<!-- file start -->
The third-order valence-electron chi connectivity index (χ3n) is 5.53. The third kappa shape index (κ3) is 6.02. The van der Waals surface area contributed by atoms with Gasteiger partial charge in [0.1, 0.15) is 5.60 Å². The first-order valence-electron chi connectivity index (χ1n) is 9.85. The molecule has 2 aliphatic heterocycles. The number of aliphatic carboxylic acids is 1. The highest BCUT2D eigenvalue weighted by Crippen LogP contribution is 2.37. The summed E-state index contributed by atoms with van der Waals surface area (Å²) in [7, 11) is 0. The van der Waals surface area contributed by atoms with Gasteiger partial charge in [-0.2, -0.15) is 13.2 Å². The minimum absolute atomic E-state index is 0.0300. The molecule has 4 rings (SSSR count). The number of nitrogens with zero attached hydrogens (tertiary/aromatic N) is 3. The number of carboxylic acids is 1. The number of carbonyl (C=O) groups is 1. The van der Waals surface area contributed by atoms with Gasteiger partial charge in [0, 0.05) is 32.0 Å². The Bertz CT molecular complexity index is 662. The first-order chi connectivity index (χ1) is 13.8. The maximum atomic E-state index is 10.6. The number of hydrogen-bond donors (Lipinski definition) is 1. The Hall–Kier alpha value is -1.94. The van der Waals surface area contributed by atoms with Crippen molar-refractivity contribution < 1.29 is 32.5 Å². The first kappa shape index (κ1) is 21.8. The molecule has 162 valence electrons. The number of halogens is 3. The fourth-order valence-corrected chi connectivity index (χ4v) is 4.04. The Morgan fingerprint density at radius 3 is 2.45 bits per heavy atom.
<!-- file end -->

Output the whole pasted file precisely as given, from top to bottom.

The third-order valence-electron chi connectivity index (χ3n) is 5.53. The third kappa shape index (κ3) is 6.02. The van der Waals surface area contributed by atoms with Gasteiger partial charge in [0.1, 0.15) is 5.60 Å². The first-order valence-electron chi connectivity index (χ1n) is 9.85. The molecule has 2 aliphatic heterocycles. The number of aliphatic carboxylic acids is 1. The highest BCUT2D eigenvalue weighted by Crippen LogP contribution is 2.37. The summed E-state index contributed by atoms with van der Waals surface area (Å²) in [7, 11) is 0. The van der Waals surface area contributed by atoms with Gasteiger partial charge in [-0.2, -0.15) is 13.2 Å². The minimum absolute atomic E-state index is 0.0300. The molecule has 4 rings (SSSR count). The number of nitrogens with zero attached hydrogens (tertiary/aromatic N) is 3. The number of carboxylic acids is 1. The number of carbonyl (C=O) groups is 1. The van der Waals surface area contributed by atoms with Gasteiger partial charge in [0, 0.05) is 32.0 Å². The Bertz CT molecular complexity index is 662. The first-order chi connectivity index (χ1) is 13.8. The maximum atomic E-state index is 10.6. The number of hydrogen-bond donors (Lipinski definition) is 1. The Hall–Kier alpha value is -1.94. The van der Waals surface area contributed by atoms with Crippen molar-refractivity contribution < 1.29 is 32.5 Å². The first kappa shape index (κ1) is 21.8. The molecule has 162 valence electrons. The number of halogens is 3. The fourth-order valence-corrected chi connectivity index (χ4v) is 4.04. The Morgan fingerprint density at radius 3 is 2.45 bits per heavy atom.